Thursday, July 19, 2012

Are You a Good Parent?

Do your children know what a good parent is? Most of us have kids who, at times, declare we’re the worst in the world! Occasionally we mumble it to ourselves.
Several years ago my Sunday school class kicked around this topic. First, a mom confided, “I don’t want my son hanging around that house because I don’t think they’re good parents.”
“Tell him,” came a retort.
“He might think I’m criticizing if I say anything about them,” she replied.
“Do you say nothing?” wondered one dad.
“But I don’t want to sound like I am perfect,” another joined in.
“We’re afraid of putting other parents down,” echoed some.
“Wait a minute,” I challenged, “It is our job to teach our kids what a good parent is!”
How will children learn good parenting unless it is modeled and defined?
“In the grocery store I show my girls how to pick a ripe melon, what’s a good source of vitamins, to recognize fresh meat,” I continued, “Likewise, it’s my responsibility to teach them to identify a good parent.”  This does not mean other are put down, rather it means I help my children to be discerning.
When Jesus said, “I am the good shepherd,” He wasn’t bragging. He was defining. Why?  He wanted His children to spot the model. Because? They would meet many “shepherds” in life and they would become shepherds themselves. The Good Shepherd protected his flock from following a wrong shepherd. Should we do less? He also intended to equip them for their future task. As must we. Jesus clarified, “…the good shepherd giveth his life for the sheep,” (John 10:11, AKJV) adding that hired shepherds don’t really love the flock. They’ll run away when predators come, Jesus maintained. Is this a put-down? No. It’s a distinctive difference.
This scripture passage is overflowing with lessons. Let’s be students of the Master Teacher. To apply this in the home we can teach our disappointed youngster with, “A good parent says ‘no’ sometimes.” To a frazzled, whining preschooler comment, “Good parents don’t respond when kids whine, use your big boy voice.” Or the ever popular, “Because good parents encourage their child to brush his teeth.” My husband’s favorite is, “Good dads want to meet the guy their daughter dates.” Following the challenge, “Why do you have to know everything, Mom?” my teen hears, “Because good moms ask where their kid is going, who’s driving, and what’s the plan.”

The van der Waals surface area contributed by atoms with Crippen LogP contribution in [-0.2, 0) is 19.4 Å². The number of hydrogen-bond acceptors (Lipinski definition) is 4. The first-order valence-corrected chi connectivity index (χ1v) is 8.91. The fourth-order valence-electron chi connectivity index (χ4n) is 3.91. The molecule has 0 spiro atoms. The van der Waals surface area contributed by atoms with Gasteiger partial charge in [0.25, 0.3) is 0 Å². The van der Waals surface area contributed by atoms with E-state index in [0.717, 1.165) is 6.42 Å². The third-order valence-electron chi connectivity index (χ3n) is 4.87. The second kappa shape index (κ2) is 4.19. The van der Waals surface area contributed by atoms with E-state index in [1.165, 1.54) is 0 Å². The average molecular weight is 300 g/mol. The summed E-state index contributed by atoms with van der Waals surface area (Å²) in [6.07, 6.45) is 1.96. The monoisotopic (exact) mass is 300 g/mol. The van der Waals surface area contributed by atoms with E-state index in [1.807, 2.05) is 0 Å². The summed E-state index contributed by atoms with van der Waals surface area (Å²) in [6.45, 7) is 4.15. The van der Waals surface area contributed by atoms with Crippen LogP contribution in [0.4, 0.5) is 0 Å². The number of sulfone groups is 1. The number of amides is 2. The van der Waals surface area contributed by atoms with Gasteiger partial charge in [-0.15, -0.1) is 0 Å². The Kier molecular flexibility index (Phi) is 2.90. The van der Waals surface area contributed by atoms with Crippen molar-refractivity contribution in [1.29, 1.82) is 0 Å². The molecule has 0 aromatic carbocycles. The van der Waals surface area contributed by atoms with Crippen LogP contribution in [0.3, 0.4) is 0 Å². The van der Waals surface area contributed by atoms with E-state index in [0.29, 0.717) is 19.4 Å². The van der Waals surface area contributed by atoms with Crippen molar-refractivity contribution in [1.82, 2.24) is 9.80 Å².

Of course Jesus’ instruction provoked the Jewish ranks who called Him crazy. So we are not surprised when our, like most typical, kids argue with us. “Oh!” groans my daughter after I’ve said, “Good parents care about which movie you see.” These statements define without criticizing. Let’s tutor our kids in the profession of parenting.
I want my children to recognize qualities of a good parent just as I want them to recognize good food, friendships, decisions, interviews, a career, and life’s mate. It is my prayer that my girls will become parents with conviction and confidence.
They, like us, will not be perfect parents. But by our efforts, and God’s help, they will know how to be good ones.
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